Much of the Rogue Valley is shrouded in a smoky haze, as southern Oregon’s largest wildfire so far this season grows at a rapid pace.
The lightning-caused fire -- reported Thursday morning as 10 acres -- exploded across southeastern Jackson County overnight and spread into Klamath County as well as Siskiyou County, California.
UPDATE: 1:00 p.m. Saturday, August 2
The Oregon Gulch fire has nearly doubled in size in the past 20 hours to 21,088 acres, 3,500 of them in California. Stefan Meyers, with the Beaver Complex Fire Information Team, tells JPR that three homes, five outbuildings and "multiple" vehicles have been destroyed so far. In Oregon and California, 270 structures are threatened by the blaze, which continues to move southeast toward toward Copco Lake in Siskiyou County, California. The fire is five percent contained.
A mandatory evacuation order has been in effect since yesterday in Siskiyou County for people living from 1 mile east of the town of Copco to Beaver Creek, on the north side of Copco Lake. Susie Brady, with CalFire, says an evacuation shelter has been set up at Jackson St. Elementary School in Yreka.
In Oregon, the Jackson County Sheriff's Department is maintaining a Level 3 evacuation for homes near the fire, from the 6000 block of Copco Road to the California state line. In addition, a Level 1 order has been issued for the area between the junction of Highway 66 and Hyatt Lake Road to the 22,000 block of Highway 66. A Level 1 order is to alert residents to be prepared should evacuation become necessary.
Richard Little, with the US Bureau of Land Management, is advising boaters to stay off the Upper Klamath River. He says an official closure is being considered, which would extend from the John C. Boyle power plant to the state line. If an official closure is issued, it would include public lands one mile on either side of the river.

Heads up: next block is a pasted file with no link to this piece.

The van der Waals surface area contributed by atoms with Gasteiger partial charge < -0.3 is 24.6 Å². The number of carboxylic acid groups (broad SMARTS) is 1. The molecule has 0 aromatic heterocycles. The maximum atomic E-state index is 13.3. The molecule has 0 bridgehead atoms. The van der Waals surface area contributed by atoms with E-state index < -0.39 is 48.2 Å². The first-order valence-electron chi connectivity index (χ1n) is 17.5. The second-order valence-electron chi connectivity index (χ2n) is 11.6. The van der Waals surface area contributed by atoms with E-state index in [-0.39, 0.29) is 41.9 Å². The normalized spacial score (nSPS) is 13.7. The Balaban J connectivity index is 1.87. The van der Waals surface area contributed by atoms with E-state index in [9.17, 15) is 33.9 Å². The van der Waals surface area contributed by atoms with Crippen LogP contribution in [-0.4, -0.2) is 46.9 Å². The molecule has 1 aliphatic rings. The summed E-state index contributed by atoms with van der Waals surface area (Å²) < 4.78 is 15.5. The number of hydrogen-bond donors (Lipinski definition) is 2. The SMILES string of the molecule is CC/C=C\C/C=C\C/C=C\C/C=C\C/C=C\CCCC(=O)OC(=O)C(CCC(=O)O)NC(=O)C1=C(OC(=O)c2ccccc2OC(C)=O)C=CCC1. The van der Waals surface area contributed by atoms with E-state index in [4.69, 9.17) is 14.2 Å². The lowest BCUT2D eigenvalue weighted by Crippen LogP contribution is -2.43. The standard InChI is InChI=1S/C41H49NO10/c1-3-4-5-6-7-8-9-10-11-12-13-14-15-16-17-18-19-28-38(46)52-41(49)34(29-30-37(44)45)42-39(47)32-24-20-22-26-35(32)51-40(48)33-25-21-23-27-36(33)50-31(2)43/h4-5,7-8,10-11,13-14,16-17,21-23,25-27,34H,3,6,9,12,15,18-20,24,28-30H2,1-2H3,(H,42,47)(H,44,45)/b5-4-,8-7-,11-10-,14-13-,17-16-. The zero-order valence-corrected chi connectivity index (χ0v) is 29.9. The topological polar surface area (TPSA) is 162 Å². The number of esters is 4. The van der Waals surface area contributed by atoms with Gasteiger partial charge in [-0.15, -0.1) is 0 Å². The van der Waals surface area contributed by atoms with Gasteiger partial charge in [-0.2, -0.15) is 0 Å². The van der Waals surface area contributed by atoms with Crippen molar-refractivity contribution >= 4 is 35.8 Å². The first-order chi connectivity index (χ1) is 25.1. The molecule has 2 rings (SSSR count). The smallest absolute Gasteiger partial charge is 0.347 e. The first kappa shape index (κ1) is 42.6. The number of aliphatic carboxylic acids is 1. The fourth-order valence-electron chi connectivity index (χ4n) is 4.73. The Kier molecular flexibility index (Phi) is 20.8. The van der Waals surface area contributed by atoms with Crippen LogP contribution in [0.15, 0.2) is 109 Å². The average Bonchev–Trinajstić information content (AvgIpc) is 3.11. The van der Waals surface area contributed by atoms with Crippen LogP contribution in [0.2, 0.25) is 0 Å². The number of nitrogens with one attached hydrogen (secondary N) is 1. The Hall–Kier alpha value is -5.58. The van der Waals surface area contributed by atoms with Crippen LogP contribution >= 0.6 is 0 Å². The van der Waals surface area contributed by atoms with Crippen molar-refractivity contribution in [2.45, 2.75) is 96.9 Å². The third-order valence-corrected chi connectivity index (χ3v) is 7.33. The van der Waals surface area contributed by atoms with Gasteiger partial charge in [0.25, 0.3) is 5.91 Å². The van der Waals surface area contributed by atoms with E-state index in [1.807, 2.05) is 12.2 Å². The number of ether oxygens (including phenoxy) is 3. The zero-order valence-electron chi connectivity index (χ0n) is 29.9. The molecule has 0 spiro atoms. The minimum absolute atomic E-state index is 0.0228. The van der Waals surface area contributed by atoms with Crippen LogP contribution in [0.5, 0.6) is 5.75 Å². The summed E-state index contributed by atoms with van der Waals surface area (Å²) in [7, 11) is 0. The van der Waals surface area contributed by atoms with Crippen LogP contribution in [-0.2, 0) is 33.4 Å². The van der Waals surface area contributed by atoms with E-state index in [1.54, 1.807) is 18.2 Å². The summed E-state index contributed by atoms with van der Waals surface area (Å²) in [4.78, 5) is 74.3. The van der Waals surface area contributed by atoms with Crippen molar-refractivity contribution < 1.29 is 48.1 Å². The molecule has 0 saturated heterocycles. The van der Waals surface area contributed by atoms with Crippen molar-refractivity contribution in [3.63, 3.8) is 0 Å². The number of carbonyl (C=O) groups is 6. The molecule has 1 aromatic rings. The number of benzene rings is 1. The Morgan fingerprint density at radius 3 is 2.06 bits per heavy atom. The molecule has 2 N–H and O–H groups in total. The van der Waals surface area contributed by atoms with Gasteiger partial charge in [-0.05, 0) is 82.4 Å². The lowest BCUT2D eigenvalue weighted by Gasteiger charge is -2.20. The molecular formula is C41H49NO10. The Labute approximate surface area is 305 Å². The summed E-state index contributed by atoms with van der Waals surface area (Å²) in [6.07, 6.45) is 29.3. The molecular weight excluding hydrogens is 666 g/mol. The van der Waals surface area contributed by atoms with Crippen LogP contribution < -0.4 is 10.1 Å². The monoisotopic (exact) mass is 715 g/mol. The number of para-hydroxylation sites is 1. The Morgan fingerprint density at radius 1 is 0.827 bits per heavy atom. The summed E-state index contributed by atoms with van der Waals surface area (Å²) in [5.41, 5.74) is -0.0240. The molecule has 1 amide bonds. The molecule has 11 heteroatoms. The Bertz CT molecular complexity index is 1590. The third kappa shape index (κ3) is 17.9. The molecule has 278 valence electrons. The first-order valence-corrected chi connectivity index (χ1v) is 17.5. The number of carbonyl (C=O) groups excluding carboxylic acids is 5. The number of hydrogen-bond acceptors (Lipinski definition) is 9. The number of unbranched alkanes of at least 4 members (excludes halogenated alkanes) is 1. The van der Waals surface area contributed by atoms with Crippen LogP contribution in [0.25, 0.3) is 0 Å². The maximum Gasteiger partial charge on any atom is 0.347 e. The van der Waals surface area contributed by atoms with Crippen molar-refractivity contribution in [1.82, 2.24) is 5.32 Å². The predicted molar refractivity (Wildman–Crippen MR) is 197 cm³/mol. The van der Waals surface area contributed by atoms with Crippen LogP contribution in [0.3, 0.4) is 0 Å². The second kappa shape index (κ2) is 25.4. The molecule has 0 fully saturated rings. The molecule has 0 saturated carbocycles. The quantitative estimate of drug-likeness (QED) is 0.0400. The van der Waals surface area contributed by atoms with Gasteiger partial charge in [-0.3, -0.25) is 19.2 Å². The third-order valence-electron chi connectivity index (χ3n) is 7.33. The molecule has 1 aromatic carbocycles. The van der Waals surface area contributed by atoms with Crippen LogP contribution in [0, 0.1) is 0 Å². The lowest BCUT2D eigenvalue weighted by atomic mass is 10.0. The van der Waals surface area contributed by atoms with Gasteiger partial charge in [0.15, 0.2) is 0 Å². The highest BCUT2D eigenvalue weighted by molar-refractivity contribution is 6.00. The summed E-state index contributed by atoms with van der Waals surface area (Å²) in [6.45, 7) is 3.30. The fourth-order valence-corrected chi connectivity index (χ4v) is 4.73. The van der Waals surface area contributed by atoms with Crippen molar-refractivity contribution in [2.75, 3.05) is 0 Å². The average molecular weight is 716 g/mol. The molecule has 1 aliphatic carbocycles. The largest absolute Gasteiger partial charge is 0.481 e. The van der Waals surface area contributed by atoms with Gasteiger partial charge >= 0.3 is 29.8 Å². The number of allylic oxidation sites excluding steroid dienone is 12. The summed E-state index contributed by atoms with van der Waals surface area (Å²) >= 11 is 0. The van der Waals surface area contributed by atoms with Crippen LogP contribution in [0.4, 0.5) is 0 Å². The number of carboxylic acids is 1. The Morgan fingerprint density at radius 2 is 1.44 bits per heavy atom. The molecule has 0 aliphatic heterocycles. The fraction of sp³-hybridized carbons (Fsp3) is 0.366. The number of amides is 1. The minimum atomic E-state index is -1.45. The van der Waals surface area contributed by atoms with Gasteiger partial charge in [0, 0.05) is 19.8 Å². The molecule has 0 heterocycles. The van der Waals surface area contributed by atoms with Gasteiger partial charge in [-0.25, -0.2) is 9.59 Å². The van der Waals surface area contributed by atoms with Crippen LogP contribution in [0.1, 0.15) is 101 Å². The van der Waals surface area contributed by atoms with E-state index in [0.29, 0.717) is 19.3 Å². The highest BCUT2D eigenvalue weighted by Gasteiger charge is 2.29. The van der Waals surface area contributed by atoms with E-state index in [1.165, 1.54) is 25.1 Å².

The area's other fire, the Salt Creek fire 20 miles northwest of Medford, reached 148 acres, as crews were able to complete a line around the blaze. Crews are working to complete containment in hopes of being able to move personnel and equipment to the larger Oregon Creek fire.
Weather conditions are expected to remain more or less unchanged today, with temperatures in the upper 90s and the relative humidity dropping below 25 percent. Variable winds will become west to northwest.
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4:30 p.m. FRIDAY, Aug. 1
By early afternoon Friday, the Oregon Gulch fire had burned more than 11,000 acres in and around the Cascade-Siskiyou National Monument, including more than 1,000 in California.
A number of people were forced to evacuate their homes and Oregon Governor John Kitzhaber declared a fire emergency, which authorizes bringing statewide firefighting resources to bear on the blaze.
Jen Warren, a spokesperson for the Oregon Department of Forestry, told JPR Friday afternoon that the fire had damaged or destroyed an undetermined number of structures and that another 170 structures were considered at risk.
The fire was considered only 5 percent contained and was moving toward the southeast toward Copco Lake.
ODF spokesperson Lou Gougliatta said there were 350 personnel at work on the fire, and the Oregon Fire Marshall’s Incident Management Team had been dispatched. Aerial drops and bulldozers were working with hand crews to slow the growth of the fire.
The Jackson County Sheriff’s Office last night issued a Level 3 (“Drop and Run”) evacuation order for the area from the 6000 block of Copco Road to the California state line. All residents in the affected area have been contacted. As of late Friday morning, road blocks were still in place along Copco Road.
Meanwhile the other fire in the area – the Salt Creek fire about 20 miles northwest of Medford – is 30 percent contained and has stabilized at about 108 acres. ODF officials say they expect to be mopping it up soon.
Sunny skies, temperatures near 100 degrees, light winds and isolated thunderstorms are expected through the day Friday, weather conditions that won’t help the firefighting effort.